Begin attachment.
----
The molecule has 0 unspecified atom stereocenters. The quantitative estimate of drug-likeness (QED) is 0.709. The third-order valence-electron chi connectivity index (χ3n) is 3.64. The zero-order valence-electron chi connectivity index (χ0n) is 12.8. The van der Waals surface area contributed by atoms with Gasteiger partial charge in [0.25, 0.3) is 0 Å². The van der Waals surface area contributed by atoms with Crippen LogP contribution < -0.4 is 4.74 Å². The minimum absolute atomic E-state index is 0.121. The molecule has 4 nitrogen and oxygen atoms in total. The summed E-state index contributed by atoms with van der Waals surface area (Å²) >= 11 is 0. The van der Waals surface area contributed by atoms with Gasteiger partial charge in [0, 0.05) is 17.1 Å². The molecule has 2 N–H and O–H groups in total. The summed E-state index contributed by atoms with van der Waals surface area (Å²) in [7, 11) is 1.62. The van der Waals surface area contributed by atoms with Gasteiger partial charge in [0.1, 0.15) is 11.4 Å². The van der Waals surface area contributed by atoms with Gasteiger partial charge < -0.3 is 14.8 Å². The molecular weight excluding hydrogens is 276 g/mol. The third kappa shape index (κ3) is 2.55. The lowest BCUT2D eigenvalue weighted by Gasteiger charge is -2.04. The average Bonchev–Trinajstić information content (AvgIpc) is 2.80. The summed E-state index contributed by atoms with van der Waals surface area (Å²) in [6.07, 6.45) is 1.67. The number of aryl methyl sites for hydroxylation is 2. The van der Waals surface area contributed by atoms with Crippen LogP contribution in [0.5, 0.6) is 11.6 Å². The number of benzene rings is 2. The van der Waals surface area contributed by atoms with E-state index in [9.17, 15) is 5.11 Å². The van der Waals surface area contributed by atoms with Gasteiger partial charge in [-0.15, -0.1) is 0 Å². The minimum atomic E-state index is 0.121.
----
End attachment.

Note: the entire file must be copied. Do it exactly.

The molecule has 0 unspecified atom stereocenters. The quantitative estimate of drug-likeness (QED) is 0.709. The third-order valence-electron chi connectivity index (χ3n) is 3.64. The zero-order valence-electron chi connectivity index (χ0n) is 12.8. The van der Waals surface area contributed by atoms with Gasteiger partial charge in [0.25, 0.3) is 0 Å². The van der Waals surface area contributed by atoms with Crippen LogP contribution < -0.4 is 4.74 Å². The minimum absolute atomic E-state index is 0.121. The molecule has 4 nitrogen and oxygen atoms in total. The summed E-state index contributed by atoms with van der Waals surface area (Å²) >= 11 is 0. The van der Waals surface area contributed by atoms with Gasteiger partial charge in [0, 0.05) is 17.1 Å². The molecule has 2 N–H and O–H groups in total. The summed E-state index contributed by atoms with van der Waals surface area (Å²) in [7, 11) is 1.62. The van der Waals surface area contributed by atoms with Gasteiger partial charge in [0.1, 0.15) is 11.4 Å². The van der Waals surface area contributed by atoms with Gasteiger partial charge < -0.3 is 14.8 Å². The molecular weight excluding hydrogens is 276 g/mol. The third kappa shape index (κ3) is 2.55. The lowest BCUT2D eigenvalue weighted by Gasteiger charge is -2.04. The average Bonchev–Trinajstić information content (AvgIpc) is 2.80. The summed E-state index contributed by atoms with van der Waals surface area (Å²) in [6.07, 6.45) is 1.67. The number of aryl methyl sites for hydroxylation is 2. The van der Waals surface area contributed by atoms with Crippen LogP contribution in [0.5, 0.6) is 11.6 Å². The number of benzene rings is 2. The van der Waals surface area contributed by atoms with E-state index in [9.17, 15) is 5.11 Å². The van der Waals surface area contributed by atoms with Gasteiger partial charge in [-0.15, -0.1) is 0 Å². The minimum atomic E-state index is 0.121.